CTA drivers caught on video urinating, defecating on buses, face little action
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That stench on your CTA bus? That puddle of urine? Turns out riders aren’t always the ones to blame.
The Chicago Transit Authority has disciplined three bus drivers who were caught relieving themselves on their routes in the past few years, according to CTA records obtained by the Chicago Sun-Times.
In one bizarre, on-duty incident in September, a driver defecated on his bus after pulling over — busted by onboard surveillance camera footage.
The driver told his bosses he couldn’t hold it because he’d eaten “bad tacos.” CTA officials didn’t buy his story, according to a transit source who says the incident appeared to be “premeditated.” The agency initiated termination proceedings.
The source, who works for the CTA, says the official records don’t come close to revealing the extent of the problem, saying it’s fairly common for bus drivers to urinate or otherwise let loose on or near their buses and let the blame, and cleanup, fall to others.
“I can tell you it’s dozens we’re aware of,” the source says, adding that incidents are often ignored by supervisors or “classified as something else” in paperwork to obscure the offense. “This happens frequently, honestly. . . . There’s really no good excuse for it.”
On some occasions, horrified bus riders have witnessed the illicit potty breaks, according to records and interviews.
If punished at all, the offending drivers typically have been allowed to keep their jobs, though public urination and public defecation are against the law.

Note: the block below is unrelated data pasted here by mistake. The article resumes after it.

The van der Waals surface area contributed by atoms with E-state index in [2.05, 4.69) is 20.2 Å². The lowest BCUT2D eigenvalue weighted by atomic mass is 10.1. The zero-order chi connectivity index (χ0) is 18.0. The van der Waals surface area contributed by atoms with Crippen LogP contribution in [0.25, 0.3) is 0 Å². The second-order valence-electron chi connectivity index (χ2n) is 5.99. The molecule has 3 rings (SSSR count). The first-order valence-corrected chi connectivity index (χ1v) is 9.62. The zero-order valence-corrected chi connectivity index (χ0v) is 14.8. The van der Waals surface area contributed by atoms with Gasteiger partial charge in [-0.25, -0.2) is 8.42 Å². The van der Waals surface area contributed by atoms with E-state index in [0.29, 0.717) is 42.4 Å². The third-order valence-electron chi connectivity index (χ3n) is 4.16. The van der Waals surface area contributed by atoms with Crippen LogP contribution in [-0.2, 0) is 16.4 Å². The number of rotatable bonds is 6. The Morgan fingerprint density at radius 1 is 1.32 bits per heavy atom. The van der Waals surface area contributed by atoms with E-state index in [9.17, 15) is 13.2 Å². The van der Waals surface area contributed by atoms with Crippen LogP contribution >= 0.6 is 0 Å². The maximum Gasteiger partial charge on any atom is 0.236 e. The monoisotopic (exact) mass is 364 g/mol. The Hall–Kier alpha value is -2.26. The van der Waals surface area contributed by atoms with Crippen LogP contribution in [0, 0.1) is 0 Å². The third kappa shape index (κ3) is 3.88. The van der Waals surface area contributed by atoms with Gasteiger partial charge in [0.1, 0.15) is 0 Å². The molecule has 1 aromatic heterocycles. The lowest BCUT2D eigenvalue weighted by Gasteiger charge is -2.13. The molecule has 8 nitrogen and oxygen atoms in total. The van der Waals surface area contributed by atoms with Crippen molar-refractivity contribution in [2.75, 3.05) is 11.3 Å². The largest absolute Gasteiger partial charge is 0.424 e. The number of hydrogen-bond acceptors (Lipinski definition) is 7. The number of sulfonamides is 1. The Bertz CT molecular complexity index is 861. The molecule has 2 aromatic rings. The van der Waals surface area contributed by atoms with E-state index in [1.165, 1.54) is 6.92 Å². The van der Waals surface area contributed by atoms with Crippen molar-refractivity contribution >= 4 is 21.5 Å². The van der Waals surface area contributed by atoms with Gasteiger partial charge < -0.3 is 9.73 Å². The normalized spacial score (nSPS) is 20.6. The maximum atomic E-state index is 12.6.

The most recent incident occurred the morning of Sept. 16 on the No. 21 Cermak route, records show. With no passengers on board, the driver pulled to a stop, walked to the back of his bus, pulled a plastic bag from his back pocket, dropped his pants and unloaded.
Surveillance images show the driver “then tied a knot” and “took the bag and the contents of the bag to the front of the bus . . . then twirled the bag around and attempted to throw it out the window, but was unsuccessful,” according to the CTA records.
“The bag full of feces and wipes hit the top of the interior of the bus and . . . it seems as though the feces must have gotten on the seat and the driver’s area of the bus,” the records show. The driver “tried to clean up the feces by wiping the seat and his shirt, he also attempted to pour the contents of a coffee cup on the seat to clean the area.”
He didn’t do a very good job, though. When the driver for the next shift got on to take over, she detected a foul odor and asked him about it. He blamed “an unknown customer that was on the bus earlier . . . with feces on his shoes,” records show.
She soldiered on until Cermak and Central Park, where “she curbed the bus, did a visual inspection and notified control that she discovered feces on both the seatbelt and top left corner panel inside the bus,” records show. Too “upset to continue,” she halted the run.
When the male driver was confronted by his bosses, at first he blamed “a homeless guy” for boarding and “throwing a bag of s—” at him, a source says.